Nevada Church Will Be Reborn

Posted on: October 8th, 2007 by National Trust for Historic Preservation

St. Augustine Church, NevadaLast week marked the latest milestone in the restoration of Nevada's oldest Catholic church building, St. Augustine's. That's when a new steel roof was completed for the red brick, Gothic revival and Italianate structure that has been a part of the historic silver mining town of Austin since 1866.

The new roof means no more "flown-in insulation," as the building's owner, Jan Morrison, calls the 25 cubic yards of bird droppings that accumulated in the rafters over the years by falling through gaps in the old tin and aluminum roof. Morrison isn't sure how much it weighed, but after a hazmat crew removed the guano, she says, "the ceiling raised up two inches." The porous old roof had also splayed the tops of the walls out by up to seven feet, so they had to be pulled back into position before the new one went on.

Churches thrived alongside saloons during Austin's 19th-century heyday as a silver mining boom town. However, St. Augustine's has stood vacant since 1981, the year a state engineer declared it structurally unsafe. Rather than pay for its restoration, as the local congregation wanted, the Catholic Diocese in Reno shut it down that same year.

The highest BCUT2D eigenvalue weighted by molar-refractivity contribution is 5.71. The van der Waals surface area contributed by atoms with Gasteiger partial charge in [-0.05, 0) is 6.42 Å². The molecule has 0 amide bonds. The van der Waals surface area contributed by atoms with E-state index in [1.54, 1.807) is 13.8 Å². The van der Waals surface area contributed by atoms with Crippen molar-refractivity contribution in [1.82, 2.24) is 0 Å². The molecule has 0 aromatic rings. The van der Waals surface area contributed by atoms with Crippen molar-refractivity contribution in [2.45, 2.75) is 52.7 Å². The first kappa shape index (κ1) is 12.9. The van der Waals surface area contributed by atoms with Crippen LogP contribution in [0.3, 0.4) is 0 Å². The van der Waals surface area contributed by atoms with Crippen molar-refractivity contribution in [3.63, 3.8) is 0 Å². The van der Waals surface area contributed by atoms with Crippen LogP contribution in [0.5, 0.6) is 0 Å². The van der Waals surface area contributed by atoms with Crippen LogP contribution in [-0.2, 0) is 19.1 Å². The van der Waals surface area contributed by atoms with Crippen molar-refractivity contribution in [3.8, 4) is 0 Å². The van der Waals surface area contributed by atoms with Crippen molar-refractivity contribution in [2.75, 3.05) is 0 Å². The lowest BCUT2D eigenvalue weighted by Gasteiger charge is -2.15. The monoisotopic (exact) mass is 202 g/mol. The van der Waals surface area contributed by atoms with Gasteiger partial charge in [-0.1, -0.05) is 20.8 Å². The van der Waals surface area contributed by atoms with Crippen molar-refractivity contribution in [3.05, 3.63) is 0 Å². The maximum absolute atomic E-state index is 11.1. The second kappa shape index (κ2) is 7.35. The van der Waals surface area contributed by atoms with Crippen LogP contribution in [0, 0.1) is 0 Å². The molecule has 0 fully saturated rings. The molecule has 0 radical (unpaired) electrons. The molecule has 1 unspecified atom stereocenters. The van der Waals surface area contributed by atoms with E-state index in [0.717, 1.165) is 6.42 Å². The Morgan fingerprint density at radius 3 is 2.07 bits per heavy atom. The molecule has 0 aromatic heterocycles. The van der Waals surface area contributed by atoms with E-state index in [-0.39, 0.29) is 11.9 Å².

Austin's Catholics rebelled by holding their own lay masses inside St. Augustine's and refusing to recognize the authority of Battle Mountain's priest, to whose parish they had been reassigned.

A new bishop assigned to Reno in the 1990s supported restoration, but the diocese, as a religious organization, didn't qualify for public funds. The solution: find a restoration-minded private buyer. Enter Morrison, a local merchant and expatriate from Las Vegas, who bought the church in 2004 for $26,000. Since forming the nonprofit St. Augustine's Cultural Center, she has received $353,000 in state grants to finance the restoration.

Morrison's next task is to reconstruct the bell tower, then restore the 14 murals depicting the Stations of the Cross, painted in the 1930s. After that, she hopes to repatriate old vestments, chalices, and statues currently being held in storage by the Reno Diocese.

The entire project should be finished by summer 2008, when Morrison will open the church for tours. Eventually, St. Augustine's Cultural Center will host community functions, cultural programs, classes, and even the occasional church service.

- Dana Magliari for Preservation Online

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